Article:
Private Eye | It’s Inevitable: I don’t shop at Wal-Mart, but I won’t judge your warm fuzzy addiction. | Private Eye | Salt Lake City | Salt Lake City Weekly

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Private Eye | It’s Inevitable: I don’t shop at Wal-Mart, but I won’t judge your warm fuzzy addiction.


I don’t know Rebecca Walsh. All I know about her is that she is a fine newspaper columnist and was formerly a fine newspaper reporter. Via her column Tuesday, Walsh came clean with her admission that she is a closet Wal-Mart shopper, against her better teaching and inclinations, apparently. Even as a newcomer to the Wal-Mart family, Walsh is tasting the big savings, the easy convenience and the all-around warm fuzzy that a Wal-Mart experience creates.

So warm and fuzzy that Walsh is rolling over on her convictions for what she considers the “inevitable”—that Wal-Mart will build a new store in her neighborhood near the intersection of Foothill Drive and Parley’s Way. Besides Walsh, Wal-Mart knows there are plenty of other east-side Salt Lakers already driving all over the valley to shop at Wal-Mart. All Wal-Mart is doing is locating closer to them—fishing where the fish are, so to speak. What struck me wasn’t that Walsh shops there or not, but how she revealed the fact that she does. Reading her column today, I felt like Dr. Melfi on The Sopranos. Melfi never looked comfortable listening to all of the rock-and-a-hard-place guilt dumped on her by Tony Soprano—going to church by day then boinking a Badda-Bing dancer by night.

Today, I couldn’t tell if I were reading a tome against Wal-Mart or a public-relations piece. By the end, I felt like I’d been transported to a 12-step recovery meeting—“Yes, yes. I shop at Wal-Mart and I need your help to stop. It was only going to be one time. Now I can’t drive past one without getting a strong desire to buy a water filter. Or a watermelon, I forget. They have both, right? Right? They have everything, right? Validate my guilt. Validate my guilt. Oh, God, this hurts. Help! I give up.”

I’m here for you, Rebecca.

I’ve never set foot in a Wal-Mart. Not once, not ever. Before you readers go on with some left-wing liberal elitist jab, I’ll explain why. First, I grew up shopping at Kmart. I loved Kmart for all the reasons that current Wal-Mart shoppers love Wal-Mart—it was cheap and deep. I guess I was a teen when I first shopped at a Kmart. I couldn’t believe that God’s good fortune placed several of them in the middle of the valley where even a kid from Bingham with more holes in his pockets than money could easily drive to on a Saturday afternoon. How could anyone not like a place that sold garden hoses, kitchenware, shoes, lunchboxes, jigsaw puzzles and everything else I could ever need?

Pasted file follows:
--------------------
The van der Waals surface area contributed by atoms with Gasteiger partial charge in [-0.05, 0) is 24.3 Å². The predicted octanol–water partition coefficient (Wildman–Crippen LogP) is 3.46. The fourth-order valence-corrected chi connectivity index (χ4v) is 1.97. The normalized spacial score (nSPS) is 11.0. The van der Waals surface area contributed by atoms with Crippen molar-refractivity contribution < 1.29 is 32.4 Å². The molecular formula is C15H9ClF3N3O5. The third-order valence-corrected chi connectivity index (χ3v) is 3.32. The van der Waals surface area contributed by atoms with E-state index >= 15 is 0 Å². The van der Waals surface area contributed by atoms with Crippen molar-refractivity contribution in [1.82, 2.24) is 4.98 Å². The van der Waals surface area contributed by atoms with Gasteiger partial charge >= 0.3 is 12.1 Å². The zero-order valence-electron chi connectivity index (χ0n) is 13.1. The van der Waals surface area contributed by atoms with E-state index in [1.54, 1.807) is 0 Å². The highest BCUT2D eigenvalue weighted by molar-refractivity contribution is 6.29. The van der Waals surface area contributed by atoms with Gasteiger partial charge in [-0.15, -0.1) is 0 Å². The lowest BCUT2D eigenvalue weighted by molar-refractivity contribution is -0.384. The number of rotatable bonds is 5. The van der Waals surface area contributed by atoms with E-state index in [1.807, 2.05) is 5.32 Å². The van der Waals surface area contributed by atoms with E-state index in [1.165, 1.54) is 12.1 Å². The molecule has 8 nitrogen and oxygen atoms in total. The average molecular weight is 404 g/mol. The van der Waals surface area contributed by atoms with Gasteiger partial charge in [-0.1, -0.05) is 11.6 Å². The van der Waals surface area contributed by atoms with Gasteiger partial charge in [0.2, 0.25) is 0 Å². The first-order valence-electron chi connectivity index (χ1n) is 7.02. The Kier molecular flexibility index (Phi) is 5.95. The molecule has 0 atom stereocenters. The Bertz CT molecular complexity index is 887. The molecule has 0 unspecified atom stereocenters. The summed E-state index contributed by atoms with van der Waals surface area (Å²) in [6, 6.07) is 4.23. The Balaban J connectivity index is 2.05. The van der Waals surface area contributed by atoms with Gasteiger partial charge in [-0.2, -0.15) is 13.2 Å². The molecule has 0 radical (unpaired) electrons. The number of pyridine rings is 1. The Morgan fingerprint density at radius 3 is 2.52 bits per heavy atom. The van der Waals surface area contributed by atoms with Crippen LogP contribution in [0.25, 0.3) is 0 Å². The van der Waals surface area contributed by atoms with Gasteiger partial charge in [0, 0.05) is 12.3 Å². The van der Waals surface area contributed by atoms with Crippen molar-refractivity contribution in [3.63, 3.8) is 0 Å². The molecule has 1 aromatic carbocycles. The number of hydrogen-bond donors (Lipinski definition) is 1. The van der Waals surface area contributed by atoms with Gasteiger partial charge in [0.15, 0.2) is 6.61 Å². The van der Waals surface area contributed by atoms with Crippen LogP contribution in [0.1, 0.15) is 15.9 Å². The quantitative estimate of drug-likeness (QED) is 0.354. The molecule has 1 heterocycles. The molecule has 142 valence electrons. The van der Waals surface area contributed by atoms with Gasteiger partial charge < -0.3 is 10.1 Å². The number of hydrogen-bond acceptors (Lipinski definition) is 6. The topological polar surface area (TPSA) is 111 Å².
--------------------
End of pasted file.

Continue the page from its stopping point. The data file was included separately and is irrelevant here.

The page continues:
When Wal-Mart came along and pretty much sent Kmart to the cleaners, I never made the transition. I’d heard about their right-leaning politics. I read how they were merciless in getting the lowest prices possible from overseas manufacturers. I was told how all of that somehow benefits local consumers (no need for an economics lesson here, but the opposing thesis is that while some jobs are created locally, and while the cash saved at Wal-Mart is spent on other vital economic items generating a positive scenario for some retailers and manufacturers, it’s still a Wal-Mart legacy that a great many jobs are lost from America forever). I understood how some people made a big deal of that. I didn’t really need to, since it was plain as day that when Wal-Mart came to town, the Kmart people began to suffer. I’m not that big a spender, so I couldn’t help them much, but I did stay loyal to Kmart, though now I’ve quit on them, too.

I stayed loyal even though it’s quite likely that when I first began shopping there, Kmart was doing to local merchants the same as what Wal-Mart is doing today. So, it’s likely that the elitist liberals of the day (once known as responsible Republicans and fiscal Democrats) were carping all over the place about people like me who didn’t seem to care about job loss, outsourcing or wage equity. I was too busy listening to the James Gang on my eight-track to pay attention to that kind of stuff. I woke up only after I got in the newspaper business.

That’s when I found that when a Wal-Mart came to a small town, an early casualty was the local newspaper. Wal-Mart doesn’t spend much in local print. When Wal-Mart installed a plumbing department, the local plumber tanked and when they began selling linens, the local linen shops went under. Main Streets all over America began looking like abandoned movie sets. When those community newspapers lost their local advertising base, I just said to myself, “Screw Wal-Mart. I care more about the press than I do about press-on decals.”

So I don’t shop there. You can if you want. My mom does. I don’t judge her and won’t you. My attitude about Wal-Mart is selfish, not altruistic nor elitist—I’m only both of those when I buy Heinekens for my beer-drinking friends over at the Tribune. With apologies to Walsh, I, too, have a confession to make. The only way I can confess is to use her own words from her Sept. 16 column, basically substituting her references to Wal-Mart with references to the Tribune:

“I’m not a regular Tribune reader. I just have no willpower. Every time I read it, I feel guilty. I look at the columnist and wonder if she’s making a living wage. Do her children have health care? Has she been locked behind her computer overnight for rewrites? Did her publisher call her to a meeting this fall to scare her about Barack Obama’s labor sympathies (and tell her why the Tribune will endorse McCain?)”

It’s inevitable, you know.


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